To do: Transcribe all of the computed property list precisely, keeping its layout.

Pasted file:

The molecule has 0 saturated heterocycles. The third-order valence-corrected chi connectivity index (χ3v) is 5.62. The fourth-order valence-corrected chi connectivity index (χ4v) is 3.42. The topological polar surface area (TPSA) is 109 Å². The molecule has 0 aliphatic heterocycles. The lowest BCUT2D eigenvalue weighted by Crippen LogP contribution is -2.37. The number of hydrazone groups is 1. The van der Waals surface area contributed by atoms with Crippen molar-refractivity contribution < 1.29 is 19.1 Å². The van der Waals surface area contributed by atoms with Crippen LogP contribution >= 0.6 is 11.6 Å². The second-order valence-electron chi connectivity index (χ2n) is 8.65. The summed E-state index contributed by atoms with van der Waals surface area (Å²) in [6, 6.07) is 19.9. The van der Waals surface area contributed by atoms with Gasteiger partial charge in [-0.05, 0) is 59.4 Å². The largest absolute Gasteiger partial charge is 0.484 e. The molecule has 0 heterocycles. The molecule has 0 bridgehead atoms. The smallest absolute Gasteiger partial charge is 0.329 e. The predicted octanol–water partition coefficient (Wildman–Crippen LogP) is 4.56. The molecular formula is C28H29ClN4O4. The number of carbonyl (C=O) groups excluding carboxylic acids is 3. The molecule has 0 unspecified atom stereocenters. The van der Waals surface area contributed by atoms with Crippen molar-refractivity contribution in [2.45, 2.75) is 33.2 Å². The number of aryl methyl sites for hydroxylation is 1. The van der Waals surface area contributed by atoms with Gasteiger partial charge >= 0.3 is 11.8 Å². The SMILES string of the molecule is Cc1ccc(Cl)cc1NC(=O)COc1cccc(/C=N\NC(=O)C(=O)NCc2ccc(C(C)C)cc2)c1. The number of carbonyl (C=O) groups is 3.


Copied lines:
The molecule has 0 saturated heterocycles. The third-order valence-corrected chi connectivity index (χ3v) is 5.62. The fourth-order valence-corrected chi connectivity index (χ4v) is 3.42. The topological polar surface area (TPSA) is 109 Å². The molecule has 0 aliphatic heterocycles. The lowest BCUT2D eigenvalue weighted by Crippen LogP contribution is -2.37. The number of hydrazone groups is 1. The van der Waals surface area contributed by atoms with Crippen molar-refractivity contribution < 1.29 is 19.1 Å². The van der Waals surface area contributed by atoms with Crippen LogP contribution >= 0.6 is 11.6 Å². The second-order valence-electron chi connectivity index (χ2n) is 8.65. The summed E-state index contributed by atoms with van der Waals surface area (Å²) in [6, 6.07) is 19.9. The van der Waals surface area contributed by atoms with Gasteiger partial charge in [-0.05, 0) is 59.4 Å². The largest absolute Gasteiger partial charge is 0.484 e. The molecule has 0 heterocycles. The molecule has 0 bridgehead atoms. The smallest absolute Gasteiger partial charge is 0.329 e. The predicted octanol–water partition coefficient (Wildman–Crippen LogP) is 4.56. The molecular formula is C28H29ClN4O4. The number of carbonyl (C=O) groups excluding carboxylic acids is 3. The molecule has 0 unspecified atom stereocenters. The van der Waals surface area contributed by atoms with Crippen molar-refractivity contribution in [2.45, 2.75) is 33.2 Å². The number of aryl methyl sites for hydroxylation is 1. The van der Waals surface area contributed by atoms with Gasteiger partial charge >= 0.3 is 11.8 Å². The SMILES string of the molecule is Cc1ccc(Cl)cc1NC(=O)COc1cccc(/C=N\NC(=O)C(=O)NCc2ccc(C(C)C)cc2)c1. The number of carbonyl (C=O) groups is 3.